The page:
REVIEW: Libertine Lord, Pickpocket Miss by Bronwyn Scott
Dear Ms. Scott,
I noticed the new category of Harlequin Historical this month called “Harlequin Undone.” I assume this is sort of a historical novella kind of thing as this story (in Microsoft Lit) formatted to 101 pages on my reader. I also assumed that it would skew more towards erotic romance though that didn’t happen, at least for this one.
Julian Burke and Sophie DuPlessy are both after the same thing though for different reasons. Julian is charged to retrieve the priceless diamond jewelry for the English Royal family while Sophie has been hired by an Italian Count. He knows the jewelry was looted after the English Civil War while she’s been told that the jewels were stolen from the Count’s family. Right now, they’re in the possession of a French nobleman in Vienna and so it’s to there that both principals have traveled.
At a ball given by the Comte, Julian tries to use Sophie as an alibi to divert any pesky attention that might follow the loss of the jewels while Sophie returns the flirting and raises Julian some hot sexual petting in the stakes to claim the diamonds. When both discover that the other is somehow involved, they decide to settle their differences with some strip piquet. But when a determined Count comes after the diamonds, there’s only one way for Sophie to get out of Vienna and that involves Julian.
Novellas are tricky. There’s precious little space for an author to introduce the characters and plot then spin the story to a conclusion while making me believe in a HEA. It’s even harder if the hero and heroine don’t already have some kind of history together. “Libertine Lord, Pickpocket Miss” has this major handicap and while I enjoyed the characters and story, it was just too fast for my tastes.
I also didn’t enjoy being teased about Sophie’s level of experience only to discover otherwise. It goes along with the fact that though she essentially steals things, she makes sure that she’s in reality only retrieving goods stolen from their rightful owners. So she’s a thief but not really a thief. I’m tired of heroines who aren’t allowed to be truly bad but must be whitewashed for Romance consumption.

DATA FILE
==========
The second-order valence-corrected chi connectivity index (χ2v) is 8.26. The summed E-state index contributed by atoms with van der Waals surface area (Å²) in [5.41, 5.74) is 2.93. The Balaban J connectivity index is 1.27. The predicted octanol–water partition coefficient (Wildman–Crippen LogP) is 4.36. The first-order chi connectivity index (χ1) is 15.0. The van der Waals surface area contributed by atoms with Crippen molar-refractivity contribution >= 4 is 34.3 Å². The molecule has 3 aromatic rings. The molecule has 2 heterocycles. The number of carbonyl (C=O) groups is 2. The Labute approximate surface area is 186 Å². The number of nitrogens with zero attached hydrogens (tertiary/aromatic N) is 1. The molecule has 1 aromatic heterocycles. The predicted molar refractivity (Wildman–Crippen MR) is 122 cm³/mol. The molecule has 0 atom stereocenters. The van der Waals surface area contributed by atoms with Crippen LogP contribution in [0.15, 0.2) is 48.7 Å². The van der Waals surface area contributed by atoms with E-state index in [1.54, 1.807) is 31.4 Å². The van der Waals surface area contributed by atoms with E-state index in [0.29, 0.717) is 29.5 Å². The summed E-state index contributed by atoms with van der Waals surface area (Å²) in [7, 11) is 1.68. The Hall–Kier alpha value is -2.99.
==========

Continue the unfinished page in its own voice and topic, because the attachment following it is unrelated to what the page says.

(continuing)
Julian is a good egg. He quickly realizes that Sophie is in trouble and doesn’t try and turn the danger she’s in to his advantage. He pulls a fast one during their wager yet he only plays on her assumptions. For someone involved in the type of shady shenanigans he is, he’s a straight shooter. Minuses for him: the fact that the hero, a younger brother of an Earl, is supposed to have a courtesy title. I have my doubts about this and, due to what happens in the epilogue, I wondered why it was even necessary. He also contains his sexual encounters to sophisticated, older women who “know the rules” so while he’s bad, he’s not really bad.
I’m not overly thrilled with this story but it’s more because the romance wasn’t handled well in the length of the novella and the fact that the heroine and hero are standard “bad” character wannabes. But I like the writing style and the secondary character who you mention will get his own story next year. C+
This is an e-novella that is not available in print. You can purchase the ebook at Harlequin.